Sunday, 9 August 2009

Debating with theists about evolution

In a recent discussion on the topic of evolution with a Christian (and a fundamental one by their own admission), the same tired agendas and dogmas were trotted out. I have no problem per se with having a discussion on the merits of the theory of evolution, but I have to say, I tend to find them rather uninspiring.

In my long experience of having these discussions, I have never so much as come close to an intellectually invigorating debate, which is a shame. The reasons are obvious. For a start, theists, by virtue of the fact they are proponents of faith, do not tend to let small things like facts and evidence get in the way of their arguments.

Evolution is a scientific theory, and so demands at least a basic understanding of science. How on earth do you propose to dismantle a theory with as much supporting evidence as evolution, without grasping the basics. This unfortunately is where most discussions begin fall apart.

To think you can undermine one of the most important, and far reaching scientific theories of the last century, simply on a whim because it doesn't fit with your faith-based view of the world, is staggering. Not to mention that it also has a vast body of supporting evidence.

Just because you don't believe a theory, doesn't mean it is false.

One of the most common objections I hear from theists is the "but evolution is only a theory". To any scientifically literate person, this must be the most telling. To clarify, the word 'theory' has a special meaning in science. To be called a theory means the following must be true:

  • It agrees with observation (fossil record, DNA samples, carbon dating)
  • It has been tested independently by other scientists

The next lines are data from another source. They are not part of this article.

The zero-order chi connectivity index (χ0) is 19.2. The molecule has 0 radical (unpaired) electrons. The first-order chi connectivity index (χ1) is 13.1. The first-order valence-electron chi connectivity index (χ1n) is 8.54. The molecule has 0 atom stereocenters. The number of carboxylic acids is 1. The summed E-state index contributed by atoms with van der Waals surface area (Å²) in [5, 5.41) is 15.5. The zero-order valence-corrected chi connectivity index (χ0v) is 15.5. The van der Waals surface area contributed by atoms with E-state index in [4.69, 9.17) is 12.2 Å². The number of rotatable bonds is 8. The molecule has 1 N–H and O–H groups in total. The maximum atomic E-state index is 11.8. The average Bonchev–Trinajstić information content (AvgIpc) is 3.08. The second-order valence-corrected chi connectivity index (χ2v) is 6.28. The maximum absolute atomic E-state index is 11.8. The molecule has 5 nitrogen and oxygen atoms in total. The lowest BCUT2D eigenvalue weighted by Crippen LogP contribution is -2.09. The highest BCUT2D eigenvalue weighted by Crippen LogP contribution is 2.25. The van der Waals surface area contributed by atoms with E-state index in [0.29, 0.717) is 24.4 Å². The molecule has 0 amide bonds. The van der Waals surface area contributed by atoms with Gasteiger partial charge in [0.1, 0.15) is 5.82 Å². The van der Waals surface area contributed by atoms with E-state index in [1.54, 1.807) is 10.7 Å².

• It has been published in the scientific literature for other scientists to make their own comments and criticisms

So a scientific theory has to undergo substantial rigour before it can be called a theory.

While I base my arguments using the language and rigour of science, such formal notions are never reciprocated by theists. Using science as your line of defence will by and large be ignored. Science is either not understood, or worse, undermined. This is in spite of huge advances in medicine, technology and space exploration, all of which rely on science. To undermine science is to display a wanton ignorance, and is one indicator I will use as to whether a discussion is worth pursuing. In all seriousness, you cannot have a worthwhile discussion about evolution if the other party doesn't have the faintest appreciation or understanding of it.

In my most recent encounter with a theist, they accepted they could not disprove evolution!

There is no “controversy” about evolution at all in the minds of intelligent, educated, scientifically-literate people.

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